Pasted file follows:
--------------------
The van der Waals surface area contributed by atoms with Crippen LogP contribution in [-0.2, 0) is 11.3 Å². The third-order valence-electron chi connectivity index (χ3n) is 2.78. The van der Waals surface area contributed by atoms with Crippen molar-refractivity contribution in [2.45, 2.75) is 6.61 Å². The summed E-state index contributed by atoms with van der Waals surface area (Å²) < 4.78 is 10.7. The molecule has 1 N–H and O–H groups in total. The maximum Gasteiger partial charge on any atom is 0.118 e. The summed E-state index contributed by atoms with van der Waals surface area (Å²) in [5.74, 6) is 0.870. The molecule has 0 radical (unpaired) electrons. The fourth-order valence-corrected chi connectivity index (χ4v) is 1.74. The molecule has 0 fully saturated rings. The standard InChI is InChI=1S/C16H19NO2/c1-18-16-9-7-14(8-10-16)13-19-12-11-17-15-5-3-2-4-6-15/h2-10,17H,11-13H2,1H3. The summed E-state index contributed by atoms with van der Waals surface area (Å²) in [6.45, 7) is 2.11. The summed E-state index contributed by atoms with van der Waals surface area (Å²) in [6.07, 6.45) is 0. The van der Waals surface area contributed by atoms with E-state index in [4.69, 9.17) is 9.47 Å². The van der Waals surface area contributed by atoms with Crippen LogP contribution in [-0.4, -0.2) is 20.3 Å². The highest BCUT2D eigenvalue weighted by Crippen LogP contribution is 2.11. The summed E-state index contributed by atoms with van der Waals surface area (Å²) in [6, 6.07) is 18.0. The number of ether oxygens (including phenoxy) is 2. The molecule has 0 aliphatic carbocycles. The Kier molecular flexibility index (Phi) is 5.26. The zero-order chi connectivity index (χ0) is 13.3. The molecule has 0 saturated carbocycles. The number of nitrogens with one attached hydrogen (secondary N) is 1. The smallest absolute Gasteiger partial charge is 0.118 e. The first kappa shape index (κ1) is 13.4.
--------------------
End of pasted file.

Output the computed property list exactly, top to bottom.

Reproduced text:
The van der Waals surface area contributed by atoms with Crippen LogP contribution in [-0.2, 0) is 11.3 Å². The third-order valence-electron chi connectivity index (χ3n) is 2.78. The van der Waals surface area contributed by atoms with Crippen molar-refractivity contribution in [2.45, 2.75) is 6.61 Å². The summed E-state index contributed by atoms with van der Waals surface area (Å²) < 4.78 is 10.7. The molecule has 1 N–H and O–H groups in total. The maximum Gasteiger partial charge on any atom is 0.118 e. The summed E-state index contributed by atoms with van der Waals surface area (Å²) in [5.74, 6) is 0.870. The molecule has 0 radical (unpaired) electrons. The fourth-order valence-corrected chi connectivity index (χ4v) is 1.74. The molecule has 0 fully saturated rings. The standard InChI is InChI=1S/C16H19NO2/c1-18-16-9-7-14(8-10-16)13-19-12-11-17-15-5-3-2-4-6-15/h2-10,17H,11-13H2,1H3. The summed E-state index contributed by atoms with van der Waals surface area (Å²) in [6.45, 7) is 2.11. The summed E-state index contributed by atoms with van der Waals surface area (Å²) in [6.07, 6.45) is 0. The van der Waals surface area contributed by atoms with E-state index in [4.69, 9.17) is 9.47 Å². The van der Waals surface area contributed by atoms with Crippen LogP contribution in [-0.4, -0.2) is 20.3 Å². The highest BCUT2D eigenvalue weighted by Crippen LogP contribution is 2.11. The summed E-state index contributed by atoms with van der Waals surface area (Å²) in [6, 6.07) is 18.0. The number of ether oxygens (including phenoxy) is 2. The molecule has 0 aliphatic carbocycles. The Kier molecular flexibility index (Phi) is 5.26. The zero-order chi connectivity index (χ0) is 13.3. The molecule has 0 saturated carbocycles. The number of nitrogens with one attached hydrogen (secondary N) is 1. The smallest absolute Gasteiger partial charge is 0.118 e. The first kappa shape index (κ1) is 13.4.